Sydney-born singer-songwriter, musician and producer, Sarah Blasko has a career spanning over a decade starting in the mid 1990’s as lead singer of the band Acquiesce, as well as creating a self-titled project Sorija. More recently, Sarah’s latest album Eternal Return has seen her captivate the hearts and ears of the world, winning Best Adult Alternative Album at the 2016 Aria Awards. Her highly successful career is evident with her long list of national and international tours, chart-topping albums and awards but never losing sight of her passion for authentic and real music. We get to know Sarah Blasko in this week’s Savvy Seven, her charismatic and easy-going attitude is a breath of fresh air in what is sometimes a greedy and advantageous industry. Let’s dive in!
Who was your first musical inspiration? Why?
Michael Jackson, mainly because I was a child of the 80’s and he was a huge superstar at the time. I found him so mysterious and exciting, there would always be a massive premiere on TV when he released new songs. He just captured my imagination as a child as well because he was so visual, when you think about the Thriller videos and as a kid that was so exciting and imaginative.
What advice do you have for someone who is about to record and release their first album, and set off on their first tour?
You just have to be yourself, you can’t try and be anyone else, I think it always shows through when people are trying to be someone else or do what someone else has done. I find it really interesting when people just find their true essence and their inner weirdo, that’s kinda cool… release your inner weirdo!
How do you write and record your initial song ideas?
I usually just record it on a phone or I use ProTools at home. It depends on what I’m doing, some songs I like to start in a program like that, working with drum machines, often you just happen to be sitting at the piano and something comes and you have to record it quickly so you don’t forget it.
How has your music practice or performance changed over time?
It has changed a lot I think, I now see the value in space and silence within music and performance, it’s as important as movement and a barrage of sound. When I first started doing things I just wanted to pile everything on top of each other and over time I’ve been more selective with what I want to put down.
What is your top business tip for new artists?
Woah! Business, I think you’re talking to the wrong lady! I hate the word ‘business’, I don’t see myself as music business. I think you have to be smart and there is a business part to things but I think it’s wrong to go into it thinking too much business, that’s why you look to find people who can help you out with that stuff, you’re an artist so your focus is music. Having said that you don’t want to be naive and make stupid decisions, the best way to learn things is to do everything for yourself to begin with, by putting up your own posters, sell your own merchandise because you learn how to want to do things by doing it yourself first, it makes sense. You don’t need a manager from the beginning, I’m of another era though and people put things up online and they have 200,000 fans instantly, but I come from the era where you have to do every single job, sticky tape in hand sticking posters to posts, which a lot of people still do so I think that is healthy. So that would be my business recommendation, do it yourself, there’s plenty of time later to have a manager and you forget how to do everything yourself.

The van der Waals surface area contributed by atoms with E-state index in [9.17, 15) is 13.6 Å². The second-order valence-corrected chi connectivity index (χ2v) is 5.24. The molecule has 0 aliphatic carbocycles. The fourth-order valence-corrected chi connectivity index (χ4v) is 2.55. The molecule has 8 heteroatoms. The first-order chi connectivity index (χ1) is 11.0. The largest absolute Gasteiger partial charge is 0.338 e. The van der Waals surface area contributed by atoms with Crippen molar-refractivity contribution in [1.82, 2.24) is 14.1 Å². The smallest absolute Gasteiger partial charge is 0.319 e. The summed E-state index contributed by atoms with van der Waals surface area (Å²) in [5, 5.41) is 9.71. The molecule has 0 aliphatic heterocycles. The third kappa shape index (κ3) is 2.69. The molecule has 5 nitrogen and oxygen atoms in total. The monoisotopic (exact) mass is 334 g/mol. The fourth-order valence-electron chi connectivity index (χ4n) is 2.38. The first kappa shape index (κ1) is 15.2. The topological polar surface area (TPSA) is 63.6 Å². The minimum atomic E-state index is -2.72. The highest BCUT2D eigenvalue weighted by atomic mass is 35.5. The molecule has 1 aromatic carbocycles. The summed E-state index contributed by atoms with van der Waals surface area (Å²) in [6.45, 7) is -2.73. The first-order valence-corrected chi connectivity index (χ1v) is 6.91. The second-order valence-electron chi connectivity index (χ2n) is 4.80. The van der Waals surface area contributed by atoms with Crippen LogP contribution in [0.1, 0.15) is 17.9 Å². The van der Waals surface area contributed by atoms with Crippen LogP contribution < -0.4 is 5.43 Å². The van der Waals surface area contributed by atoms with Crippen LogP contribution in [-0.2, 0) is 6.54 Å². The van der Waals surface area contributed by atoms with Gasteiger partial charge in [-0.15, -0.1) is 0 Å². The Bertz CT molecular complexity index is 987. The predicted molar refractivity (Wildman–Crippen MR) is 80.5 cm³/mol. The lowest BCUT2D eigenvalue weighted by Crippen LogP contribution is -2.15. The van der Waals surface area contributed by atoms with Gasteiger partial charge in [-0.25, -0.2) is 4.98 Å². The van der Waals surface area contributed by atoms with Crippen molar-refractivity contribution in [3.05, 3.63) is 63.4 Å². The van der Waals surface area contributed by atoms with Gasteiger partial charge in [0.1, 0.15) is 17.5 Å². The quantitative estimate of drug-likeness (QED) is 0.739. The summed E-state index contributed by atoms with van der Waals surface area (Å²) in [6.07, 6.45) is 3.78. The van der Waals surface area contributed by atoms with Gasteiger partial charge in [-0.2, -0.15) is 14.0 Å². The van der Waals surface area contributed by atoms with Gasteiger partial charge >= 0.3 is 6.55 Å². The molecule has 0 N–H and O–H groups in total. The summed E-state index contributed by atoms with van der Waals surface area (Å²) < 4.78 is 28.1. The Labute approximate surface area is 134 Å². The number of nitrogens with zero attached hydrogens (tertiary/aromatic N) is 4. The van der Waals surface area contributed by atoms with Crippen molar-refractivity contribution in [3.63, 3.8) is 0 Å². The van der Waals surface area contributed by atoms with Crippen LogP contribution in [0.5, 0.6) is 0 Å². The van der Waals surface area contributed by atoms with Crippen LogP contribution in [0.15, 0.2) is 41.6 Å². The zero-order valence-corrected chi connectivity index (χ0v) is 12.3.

What has been your biggest career highlight and mistake?
My highlight has been performing shows with an orchestra, that was my dream job. My biggest career mistake would be not believing in myself… it’s really easy to look back and think ‘I was way more awesome then I thought I was’, not that I’m saying that I think everything I did was amazing because I don’t at all, there’s a lot of things that I would totally change about recorded stuff or the delivery of my singing was a little weird at times. I suppose as well not enjoying it enough in the moment, but that’s life isn’t it, you get older and you realise the things that were good and bad about what you had and who you were.
What do you think is the most important issue facing the music industry at the moment?
I’m a really big believer in things coming back around, so I’m not one of those people who is all doom and gloom. It’s a weird time in music because everybody streams and some people see that as a really awful thing and it is to a degree, but I also see people loving Vinyl and cassettes again, and I would never have guessed that vinyl would come back, not that its the biggest thing in the world because obviously more people stream than buy records. Greed ruins music and that’s always been the way, you just have to do what you do. I never like talking about it because I actually have very opposing opinions within my own mind about the music world and the current state music is in because I think there are wonderful things about people being able to access music, and then there are downsides for musicians in that case, that’s why I’m saying that greed has always been a part of the music industry, and it’s not a new things that musicians have been treated badly by the industry.
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